The design, implementation, and evaluation of user interfaces. User-centered design and task analysis. Conceptual models and interface metaphors. Usability inspection and evaluation methods. Analysis of user study data. Input methods (keyboard, pointing, touch, tangible) and input models. Visual design principles. Interface prototyping and implementation methodologies and tools. Students will develop a user interface for a specific task and target user group in teams.

COMPSCI 188, 4 units

Introduction to Artificial Intelligence

S. Russell

Basic ideas and techniques underlying the design of intelligent computer systems. Topics include heuristic search, problem solving, game playing, knowledge representation, logical inference, planning, reasoning under uncertainty, expert systems, learning, perception, language understanding.

COMPSCI 195, 1 unit

Social Implications of Computer Technology

J. Hug

Topics include electronic community; the changing nature of work; technological risks; the information economy; intellectual property; privacy; artificial intelligence and the sense of self; pornography and censorship; professional ethics. Students will lead discussions on additional topics.

ENVDES 1, 3 units

Introduction to Environmental Design

Staff

This course will teach anyone how to start to be a designer, not just of drawings and objects, but also buildings, landscapes, and urban spaces. And not just in isolation, but in the complex web of ecological and man-made systems which makes up our shifting environment. You will take from the course first-hand experience of drawing, measuring, and design which form the basis of the professions of architecture, landscape architecture, and urban planning and which culminate in a final design project in the course. The course is open to all undergraduate students.

FILM 26, 4 units

Introduction to Digital Video Production

Staff

The objective of this class is to provide a basic technical foundation for digital video film production while emphasizing the techniques and languages of creative moving image media from traditional story genres to more contemporary experimental forms. Training will move from pre-production-scripting and storyboarding, through production, including image capture, lighting and sound recording, to post-production with non-linear digital editing programs such as Final Cut Pro and editing strategies and aesthetics. The course will consist of lectures/screenings, discussion/critique, visiting artists, and production workshops in which students produce a series of exercises and a final project.

INDENG 115-001, 3 units

Industrial and Commercial Data Systems

K. Goldberg

Design and implementation of databases, with an emphasis on industrial and commercial applications. Relational algebra, SQL, normalization. Students work in teams with local companies on a database design project. WWW design and queries.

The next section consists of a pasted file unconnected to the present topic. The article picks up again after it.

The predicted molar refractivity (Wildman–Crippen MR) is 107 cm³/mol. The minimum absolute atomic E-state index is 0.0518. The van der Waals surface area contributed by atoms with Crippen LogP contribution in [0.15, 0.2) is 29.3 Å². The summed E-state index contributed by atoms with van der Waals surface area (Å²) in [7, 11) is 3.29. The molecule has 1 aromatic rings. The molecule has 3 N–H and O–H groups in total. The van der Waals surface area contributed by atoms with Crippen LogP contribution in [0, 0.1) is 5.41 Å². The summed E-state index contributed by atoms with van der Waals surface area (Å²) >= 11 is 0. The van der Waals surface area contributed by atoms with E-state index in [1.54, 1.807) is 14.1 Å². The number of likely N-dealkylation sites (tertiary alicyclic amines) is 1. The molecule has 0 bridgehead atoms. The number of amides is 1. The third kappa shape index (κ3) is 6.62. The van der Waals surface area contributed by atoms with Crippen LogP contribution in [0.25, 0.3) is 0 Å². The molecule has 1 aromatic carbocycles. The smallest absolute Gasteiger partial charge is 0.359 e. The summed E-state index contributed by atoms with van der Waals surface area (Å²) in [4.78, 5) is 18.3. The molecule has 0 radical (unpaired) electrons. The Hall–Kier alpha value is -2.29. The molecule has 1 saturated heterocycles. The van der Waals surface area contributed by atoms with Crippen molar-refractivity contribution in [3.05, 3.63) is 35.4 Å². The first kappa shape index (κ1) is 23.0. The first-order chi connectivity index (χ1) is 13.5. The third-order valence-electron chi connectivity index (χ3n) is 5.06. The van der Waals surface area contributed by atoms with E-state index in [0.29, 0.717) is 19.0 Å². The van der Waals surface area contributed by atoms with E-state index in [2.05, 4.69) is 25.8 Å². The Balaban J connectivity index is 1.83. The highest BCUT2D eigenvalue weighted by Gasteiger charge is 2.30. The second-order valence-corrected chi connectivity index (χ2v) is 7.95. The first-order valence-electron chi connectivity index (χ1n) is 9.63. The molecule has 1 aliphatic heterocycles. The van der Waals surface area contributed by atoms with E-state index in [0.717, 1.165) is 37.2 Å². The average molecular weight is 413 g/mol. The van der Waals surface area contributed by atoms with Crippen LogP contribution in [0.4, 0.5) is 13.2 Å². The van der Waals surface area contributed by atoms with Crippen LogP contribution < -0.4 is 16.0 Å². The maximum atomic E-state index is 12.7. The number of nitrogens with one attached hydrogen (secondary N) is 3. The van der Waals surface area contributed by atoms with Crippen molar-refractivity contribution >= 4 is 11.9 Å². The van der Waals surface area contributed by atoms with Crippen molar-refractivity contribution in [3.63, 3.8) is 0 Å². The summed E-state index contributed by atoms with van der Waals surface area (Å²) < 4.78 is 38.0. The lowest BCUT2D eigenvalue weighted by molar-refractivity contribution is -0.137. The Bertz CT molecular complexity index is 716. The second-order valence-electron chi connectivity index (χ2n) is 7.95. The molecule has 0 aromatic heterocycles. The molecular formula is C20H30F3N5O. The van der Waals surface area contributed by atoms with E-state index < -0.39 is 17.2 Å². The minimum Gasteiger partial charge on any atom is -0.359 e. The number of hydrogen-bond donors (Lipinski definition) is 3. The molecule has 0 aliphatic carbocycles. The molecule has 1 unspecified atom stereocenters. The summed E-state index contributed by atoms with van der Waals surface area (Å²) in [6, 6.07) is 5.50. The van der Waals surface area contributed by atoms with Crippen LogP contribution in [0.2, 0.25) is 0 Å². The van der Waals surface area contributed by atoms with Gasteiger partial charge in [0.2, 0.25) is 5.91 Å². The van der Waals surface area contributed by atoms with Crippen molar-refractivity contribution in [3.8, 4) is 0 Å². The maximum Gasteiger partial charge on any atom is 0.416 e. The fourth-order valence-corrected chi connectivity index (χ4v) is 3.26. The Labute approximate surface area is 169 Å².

MEDIAST 102, 4 units

Effects of Mass Media

E. Timke

This course examines the often contentious history of communication theory concerning media effects. At issue among scholars working within different research traditions are core disagreements about what should be studied (institutions, texts, audiences, technologies), how they should be studied, and even what constitutes an "effect." Course readings and lectures stress an understanding of different empirical and critical research traditions by focusing on the social, political, and historical contexts surrounding them, the research models and methods they employ, as well as the findings and conclusions they have reached. Course assignments and exams assess student understanding of course readings as well as the ability to apply mass media theory to new media texts.

MEDIAST 165-001, 4 units

Internet and Culture

J. Jackson

This class uses the approaches of media studies and cultural studies to critically consider how historical and emerging new media technologies as well as the behaviors and forms of cultural production associated with them influence and are themselves influenced by our everyday practices and lived experiences. It focuses particularly on concerns of identity, community, access, citizenship, industry, and regulation as these relate to social networking, collective endeavor, and public speech.

MUSIC 107, 4 units

Independent Projects in Computer Music

E. Campion

Students will develop, in consultation with the instructor, a semester length project that focuses on creating a piece of music, and/or researching and building new software tools for music.

MUSIC 109-001, 3 units

Music Cognition: Mind Behind the Musical Ear

J. Bamberger

The goal of this class is to interrogate and make explicit the powerful musical intuitions that are at work as you make sense of the music all around you. What is the nature of the knowledge that is guiding these intuitions? How does this knowledge develop in ordinary and extraordinary ways? To approach these questions, small composition-like projects aided by a specially designed computer music environment will function as a workplace. You will explore, experiment, question, and reflect on how and what you know how to do as you generate the musical coherence that you seem simply to find.

RHETORIC 114-001, 4 units

Rhetoric of New Media

Staff

F. Guttierrez

This course examines a range of digital media practices including hypertext, interactive drama, videogames, literary interactive fiction, and socially constructed narratives in multi-user spaces. Through a mixture of readings, discussion, and project work, we will explore the theoretical positions, debates, and design issues arising from these different practices. Topics will include the rhetorical, ludic, theatrical, narrative political, and legal dimensions of digital media.


THEATER 119, 4 units

Performance Theory: Modernism

S. Steen

An examination of a theoretical topic or perspective on performance, with specific attention to the interface between theoretical endeavor and dramatic, nondramatic, and nontheatrical modes of performance; may involve visiting artists. Topics vary from semester to semester.